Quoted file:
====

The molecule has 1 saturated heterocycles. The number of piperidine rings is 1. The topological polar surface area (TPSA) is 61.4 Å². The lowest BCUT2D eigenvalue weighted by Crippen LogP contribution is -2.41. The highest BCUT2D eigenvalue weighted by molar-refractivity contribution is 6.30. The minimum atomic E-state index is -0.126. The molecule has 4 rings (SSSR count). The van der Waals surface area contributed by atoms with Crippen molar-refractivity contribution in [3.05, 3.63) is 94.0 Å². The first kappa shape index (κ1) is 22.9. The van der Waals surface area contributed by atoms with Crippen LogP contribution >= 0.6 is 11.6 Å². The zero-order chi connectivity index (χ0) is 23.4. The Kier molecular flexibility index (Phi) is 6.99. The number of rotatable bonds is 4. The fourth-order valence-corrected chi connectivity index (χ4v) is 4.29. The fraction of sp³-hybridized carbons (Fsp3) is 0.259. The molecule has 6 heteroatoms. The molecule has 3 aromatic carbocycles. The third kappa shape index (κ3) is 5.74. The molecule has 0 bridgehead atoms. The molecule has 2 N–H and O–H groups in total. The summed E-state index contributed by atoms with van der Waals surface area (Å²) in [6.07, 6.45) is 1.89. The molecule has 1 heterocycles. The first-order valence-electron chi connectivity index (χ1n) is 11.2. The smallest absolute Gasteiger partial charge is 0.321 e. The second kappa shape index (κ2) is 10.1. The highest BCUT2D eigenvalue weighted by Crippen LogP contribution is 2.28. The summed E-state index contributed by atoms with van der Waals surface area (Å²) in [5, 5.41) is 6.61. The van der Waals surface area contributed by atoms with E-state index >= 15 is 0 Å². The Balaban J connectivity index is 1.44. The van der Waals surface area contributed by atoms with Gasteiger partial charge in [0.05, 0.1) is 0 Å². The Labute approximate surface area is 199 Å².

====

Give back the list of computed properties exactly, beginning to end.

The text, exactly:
The molecule has 1 saturated heterocycles. The number of piperidine rings is 1. The topological polar surface area (TPSA) is 61.4 Å². The lowest BCUT2D eigenvalue weighted by Crippen LogP contribution is -2.41. The highest BCUT2D eigenvalue weighted by molar-refractivity contribution is 6.30. The minimum atomic E-state index is -0.126. The molecule has 4 rings (SSSR count). The van der Waals surface area contributed by atoms with Crippen molar-refractivity contribution in [3.05, 3.63) is 94.0 Å². The first kappa shape index (κ1) is 22.9. The van der Waals surface area contributed by atoms with Crippen LogP contribution >= 0.6 is 11.6 Å². The zero-order chi connectivity index (χ0) is 23.4. The Kier molecular flexibility index (Phi) is 6.99. The number of rotatable bonds is 4. The fourth-order valence-corrected chi connectivity index (χ4v) is 4.29. The fraction of sp³-hybridized carbons (Fsp3) is 0.259. The molecule has 6 heteroatoms. The molecule has 3 aromatic carbocycles. The third kappa shape index (κ3) is 5.74. The molecule has 0 bridgehead atoms. The molecule has 2 N–H and O–H groups in total. The summed E-state index contributed by atoms with van der Waals surface area (Å²) in [6.07, 6.45) is 1.89. The molecule has 1 heterocycles. The first-order valence-electron chi connectivity index (χ1n) is 11.2. The smallest absolute Gasteiger partial charge is 0.321 e. The second kappa shape index (κ2) is 10.1. The highest BCUT2D eigenvalue weighted by Crippen LogP contribution is 2.28. The summed E-state index contributed by atoms with van der Waals surface area (Å²) in [5, 5.41) is 6.61. The van der Waals surface area contributed by atoms with E-state index >= 15 is 0 Å². The Balaban J connectivity index is 1.44. The van der Waals surface area contributed by atoms with Gasteiger partial charge in [0.05, 0.1) is 0 Å². The Labute approximate surface area is 199 Å².